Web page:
Applying to Occupational Medicine

Occupation medicine is a fantastic specialty and one with a huge variety of opportunities. In this article, we discuss this in-depth and give you an idea of what it involves.

Why do Occupational Medicine?

Occupational Medicine is a specialty that focuses on the impact of health on work, and the impact of work on health. A large part of the role involves proactive health promotion and primary prevention of illness. It is one of the few remaining generalist specialties, and it is impossible to know what will come through the door!

Occupational Health physicians normally work “office hours”, with no on-calls, ensuring a positive work-life balance.

As it is a small specialty, there is the opportunity to influence strategic policy at a national level, and the profile of Occupational Medicine, and Occupational Health generally, continues to rise. There is the opportunity to find work in niche areas of interest (for example, with organisations or activities which you enjoy).

One of the things I value most about working in Occupational Medicine is the chance to spend a long time with each patient, and to take a holistic view of the situation.

I also value the opportunity to practise preventative medicine, and to act early if there are issues that might impact someone’s health or work, and thereby reducing any problems which may arise later on.

Working as an Occupational Health doctor in the NHS is extremely rewarding, because it supports staff to continue to provide care to patients. It is vital that we look after our staff, and one way to do this is to ensure that there are enough Occupational Health staff to support them.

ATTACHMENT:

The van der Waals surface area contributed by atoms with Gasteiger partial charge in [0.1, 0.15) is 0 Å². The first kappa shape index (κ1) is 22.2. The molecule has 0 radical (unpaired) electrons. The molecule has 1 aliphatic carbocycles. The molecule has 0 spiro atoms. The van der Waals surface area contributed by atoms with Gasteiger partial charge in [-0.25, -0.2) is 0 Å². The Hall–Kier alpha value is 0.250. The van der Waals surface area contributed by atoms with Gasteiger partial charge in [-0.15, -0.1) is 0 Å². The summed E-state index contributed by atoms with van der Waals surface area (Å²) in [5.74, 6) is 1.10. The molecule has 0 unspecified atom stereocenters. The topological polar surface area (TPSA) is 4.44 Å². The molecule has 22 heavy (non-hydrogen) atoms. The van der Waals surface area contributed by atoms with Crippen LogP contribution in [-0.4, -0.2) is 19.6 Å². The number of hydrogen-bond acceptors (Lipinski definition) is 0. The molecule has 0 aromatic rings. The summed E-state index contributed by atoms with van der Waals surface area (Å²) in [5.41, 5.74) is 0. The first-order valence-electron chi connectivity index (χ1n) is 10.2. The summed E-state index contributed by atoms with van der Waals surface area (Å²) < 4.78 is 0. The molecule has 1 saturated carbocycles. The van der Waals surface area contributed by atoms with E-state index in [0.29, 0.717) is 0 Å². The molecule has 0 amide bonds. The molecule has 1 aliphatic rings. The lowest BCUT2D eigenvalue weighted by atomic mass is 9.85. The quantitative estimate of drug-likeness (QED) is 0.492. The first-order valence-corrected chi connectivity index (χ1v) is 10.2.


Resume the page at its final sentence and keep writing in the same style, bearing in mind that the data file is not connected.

What is the day-to-day work like for an Occupational Medicine physician?

As an NHS doctor, I see members of staff, for pre-employment health checks, manager’s referrals (when there are health concerns) and Ill Health Retirement assessments. We also see patients from external organisations, such as councils, special schools, and factories. I can make recommendations and discuss these with patients, employers and managers about the options to support the individual. I also undertake health surveillance for potential workplace hazards.

Outside the NHS, the options for work as an Occupational Medicine physician are endless, and you can have the flexibility to work in any areas which interest you (for example, this could range from working as a medical advisor at the BBC, to working in the Houses of Parliament, to undertaking diving or aviation assessments).

How to build your portfolio

It is very helpful to look at the websites for the Faculty of Occupational Health and the Society of Occupational Health as a starting point. There are also opportunities to join them as affiliates. They both have regular events, as does the Royal Society of Medicine’s Occupational Health section. The Faculty is also likely to be able to put you in contact with Trainee Reps, whom you can talk to.

Each NHS trust is likely to have access to Occupational Health services, so try contacting your local department, to request a conversation with a physician, or to observe one of their clinics.